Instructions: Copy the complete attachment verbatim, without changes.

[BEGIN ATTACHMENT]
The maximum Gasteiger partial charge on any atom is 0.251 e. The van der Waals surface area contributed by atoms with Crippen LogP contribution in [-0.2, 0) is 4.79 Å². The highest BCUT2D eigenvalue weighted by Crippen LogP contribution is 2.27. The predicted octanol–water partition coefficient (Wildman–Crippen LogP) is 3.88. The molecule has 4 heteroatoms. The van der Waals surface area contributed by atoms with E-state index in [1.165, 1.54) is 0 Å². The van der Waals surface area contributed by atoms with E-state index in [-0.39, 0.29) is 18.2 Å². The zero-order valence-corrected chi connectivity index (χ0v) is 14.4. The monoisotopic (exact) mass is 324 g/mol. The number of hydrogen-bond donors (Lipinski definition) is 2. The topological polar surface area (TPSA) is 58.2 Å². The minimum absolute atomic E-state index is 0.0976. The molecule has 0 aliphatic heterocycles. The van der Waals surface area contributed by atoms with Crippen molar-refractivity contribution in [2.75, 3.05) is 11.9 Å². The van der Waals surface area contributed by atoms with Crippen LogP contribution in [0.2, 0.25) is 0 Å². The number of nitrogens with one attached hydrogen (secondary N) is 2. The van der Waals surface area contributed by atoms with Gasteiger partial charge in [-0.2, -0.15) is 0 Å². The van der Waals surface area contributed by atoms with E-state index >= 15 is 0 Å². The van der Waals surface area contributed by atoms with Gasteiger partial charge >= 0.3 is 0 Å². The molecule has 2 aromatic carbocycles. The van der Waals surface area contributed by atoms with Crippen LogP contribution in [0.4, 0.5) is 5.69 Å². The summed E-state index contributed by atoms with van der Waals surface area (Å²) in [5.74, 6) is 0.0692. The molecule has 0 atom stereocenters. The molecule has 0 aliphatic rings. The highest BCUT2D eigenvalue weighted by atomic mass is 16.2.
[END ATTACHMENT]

The maximum Gasteiger partial charge on any atom is 0.251 e. The van der Waals surface area contributed by atoms with Crippen LogP contribution in [-0.2, 0) is 4.79 Å². The highest BCUT2D eigenvalue weighted by Crippen LogP contribution is 2.27. The predicted octanol–water partition coefficient (Wildman–Crippen LogP) is 3.88. The molecule has 4 heteroatoms. The van der Waals surface area contributed by atoms with E-state index in [1.165, 1.54) is 0 Å². The van der Waals surface area contributed by atoms with E-state index in [-0.39, 0.29) is 18.2 Å². The zero-order valence-corrected chi connectivity index (χ0v) is 14.4. The monoisotopic (exact) mass is 324 g/mol. The number of hydrogen-bond donors (Lipinski definition) is 2. The topological polar surface area (TPSA) is 58.2 Å². The minimum absolute atomic E-state index is 0.0976. The molecule has 0 aliphatic heterocycles. The van der Waals surface area contributed by atoms with Crippen molar-refractivity contribution in [2.75, 3.05) is 11.9 Å². The van der Waals surface area contributed by atoms with Crippen LogP contribution in [0.2, 0.25) is 0 Å². The number of nitrogens with one attached hydrogen (secondary N) is 2. The van der Waals surface area contributed by atoms with Gasteiger partial charge in [-0.2, -0.15) is 0 Å². The van der Waals surface area contributed by atoms with E-state index >= 15 is 0 Å². The van der Waals surface area contributed by atoms with Gasteiger partial charge >= 0.3 is 0 Å². The molecule has 2 aromatic carbocycles. The van der Waals surface area contributed by atoms with Crippen LogP contribution in [0.4, 0.5) is 5.69 Å². The summed E-state index contributed by atoms with van der Waals surface area (Å²) in [5.74, 6) is 0.0692. The molecule has 0 atom stereocenters. The molecule has 0 aliphatic rings. The highest BCUT2D eigenvalue weighted by atomic mass is 16.2.